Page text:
With regard to matrimonial matters, the Brussels IIa Regulation contains uniform rules on jurisdiction in divorce, legal separation and annulment cases. The grounds for determining the jurisdiction of a Member State courts are based on the principle of an objective connection between the one or both spouses the forum State (identified with the criteria of habitual residence and common nationality), to be evaluated at the moment of the commencement of the proceedings.

The grounds for determining the jurisdiction of a Member State courts are based on the principle of an objective connection between the one or both spouses the forum State (identified with the criteria of habitual residence and common nationality), to be evaluated at the moment of the commencement of the proceedings. No space is given to spouses’ autonomy (with the limited exception of the ground of jurisdiction of the habitual residence of either spouses in case of joint application, provided for in Article 3(1)(a) forth indent, infra 4(a)), even if they can choose among several uniform grounds of jurisdiction pre-set in the Regulation. Brussels IIa does not determine the venue ratione loci and materiae of the single judge who should hear the case within the forum State having jurisdiction over the matter: this is left to the internal rules of each Member State.

Under Brussels IIa Regulation the proceedings referring to the matrimonial tie must be dealt with separately and independently from those regarding parental responsibility for the children of the family, in order to ensure equality to all children, included those born outside wedlock, and to more effectively guarantee their best interest.

Identify the grounds for jurisdiction

  • spouses' common habitual residence
  • spouses' last common habitual residence, provided one of them still resides there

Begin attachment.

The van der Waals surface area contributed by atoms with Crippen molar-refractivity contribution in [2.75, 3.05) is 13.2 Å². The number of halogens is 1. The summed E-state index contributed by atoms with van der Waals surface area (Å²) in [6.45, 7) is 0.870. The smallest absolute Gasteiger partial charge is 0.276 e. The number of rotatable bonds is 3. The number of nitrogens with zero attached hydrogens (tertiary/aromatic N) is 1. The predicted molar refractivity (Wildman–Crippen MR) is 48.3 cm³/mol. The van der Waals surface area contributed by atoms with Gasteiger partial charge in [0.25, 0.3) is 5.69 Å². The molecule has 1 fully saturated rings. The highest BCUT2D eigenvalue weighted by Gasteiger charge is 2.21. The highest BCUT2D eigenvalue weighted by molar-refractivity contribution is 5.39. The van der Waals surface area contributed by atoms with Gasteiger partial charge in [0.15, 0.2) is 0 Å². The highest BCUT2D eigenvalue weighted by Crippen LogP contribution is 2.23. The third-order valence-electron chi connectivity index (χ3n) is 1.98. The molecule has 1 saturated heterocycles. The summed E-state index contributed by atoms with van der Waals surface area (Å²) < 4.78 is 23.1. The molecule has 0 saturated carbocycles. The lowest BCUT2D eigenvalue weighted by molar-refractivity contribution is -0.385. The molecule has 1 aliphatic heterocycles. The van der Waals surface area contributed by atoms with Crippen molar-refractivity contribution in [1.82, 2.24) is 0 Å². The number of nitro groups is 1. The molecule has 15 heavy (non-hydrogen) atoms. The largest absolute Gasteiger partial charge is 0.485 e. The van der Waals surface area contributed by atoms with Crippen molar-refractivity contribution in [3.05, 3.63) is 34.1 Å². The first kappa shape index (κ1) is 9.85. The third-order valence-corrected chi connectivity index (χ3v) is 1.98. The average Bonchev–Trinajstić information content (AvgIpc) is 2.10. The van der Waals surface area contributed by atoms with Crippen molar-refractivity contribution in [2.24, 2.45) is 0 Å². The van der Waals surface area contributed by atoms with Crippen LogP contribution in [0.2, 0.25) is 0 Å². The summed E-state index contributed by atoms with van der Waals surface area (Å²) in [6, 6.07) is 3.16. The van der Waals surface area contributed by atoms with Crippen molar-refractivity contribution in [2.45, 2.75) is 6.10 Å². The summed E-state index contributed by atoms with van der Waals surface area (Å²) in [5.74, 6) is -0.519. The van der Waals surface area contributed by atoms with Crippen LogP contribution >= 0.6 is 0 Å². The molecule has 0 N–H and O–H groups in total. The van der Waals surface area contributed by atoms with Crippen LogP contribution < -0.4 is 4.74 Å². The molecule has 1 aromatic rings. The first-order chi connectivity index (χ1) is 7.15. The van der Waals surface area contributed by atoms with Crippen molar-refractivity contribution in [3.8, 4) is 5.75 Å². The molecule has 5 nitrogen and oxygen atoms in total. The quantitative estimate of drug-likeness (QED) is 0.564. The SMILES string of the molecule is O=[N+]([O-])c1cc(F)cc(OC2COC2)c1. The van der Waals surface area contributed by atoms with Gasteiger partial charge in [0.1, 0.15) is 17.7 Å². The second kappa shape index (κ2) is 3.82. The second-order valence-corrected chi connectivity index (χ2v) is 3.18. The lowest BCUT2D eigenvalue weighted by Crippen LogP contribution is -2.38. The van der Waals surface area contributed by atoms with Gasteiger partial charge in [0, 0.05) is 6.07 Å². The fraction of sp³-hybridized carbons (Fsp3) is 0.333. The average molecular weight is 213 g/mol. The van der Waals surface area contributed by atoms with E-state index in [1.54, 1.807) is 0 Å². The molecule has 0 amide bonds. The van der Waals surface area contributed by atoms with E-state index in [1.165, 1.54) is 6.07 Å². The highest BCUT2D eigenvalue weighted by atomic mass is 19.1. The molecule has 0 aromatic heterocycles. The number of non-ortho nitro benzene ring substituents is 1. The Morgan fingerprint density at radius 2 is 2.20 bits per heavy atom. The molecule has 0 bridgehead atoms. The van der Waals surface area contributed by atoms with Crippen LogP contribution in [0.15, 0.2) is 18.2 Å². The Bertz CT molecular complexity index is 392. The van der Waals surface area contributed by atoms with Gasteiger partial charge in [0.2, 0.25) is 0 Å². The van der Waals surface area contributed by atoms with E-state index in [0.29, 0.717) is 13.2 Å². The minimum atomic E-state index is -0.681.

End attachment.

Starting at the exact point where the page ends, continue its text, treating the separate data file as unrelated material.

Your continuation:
• applicant's habitual residence
  • respondent's habitual residence
  • applicant's habitual residence provided that he or she resided there at least a year prior to the application
  • respondent's domicile
  • either of the spouse's habitual residence provided that the application is submitted jointly
  • place where the marriage was concluded
  • applicant's habitual residence provided that he or she resided there at least six months prior to the application and is national of that Member State
  • spouses' common domicile
  • spouses' common nationality

The notion of "habitual residence"

How to establish where is the habitual residence of an adult person?

Brussels IIa does not contain any definition of habitual residence, but due to the well-established principle requiring a uniform interpretation of EU law, reference to the internal notions of Member States shall be avoided; instead, a uniform autonomous interpretation is required in light of the context of the provisions and of the objectives of the Regulation.

Unlike with children, the CJEU gave no guidance to determine the adult's habitual residence under the Brussels IIa Regulation. Nonetheless, some help can come from other earlier CJEU settled case-law on habitual residence of adults delivered for other areas of law (namely social security and taxation), even if it is not plainly accepted that such a jurisprudence can be applied in matrimonial matters by analogy. Waiting for a future clarifying intervention by the Court, a definition can be found in the often quoted decision Pedro Magdalena Fernández rendered on a case of expatriation allowance of a posted official, where the Court stated that:

«the place of habitual residence is that in which the official concerned has established, with the intention that it should be of a lasting character, the permanent or habitual center of his interests. However, for the purposes of determining habitual residence, all the factual circumstances which constitute such residence must be taken into account» (CJEU, 15 September 1994, Case C-452/93, Fernández, para. 22)

It follows from this and similar cases that the analysis to determine adult’s habitual residence should be preeminently referred to the objective circumstances; the subjective element (i.e. the intention of the spouses) can be of a certain importance as well, even if it would be irrelevant per se.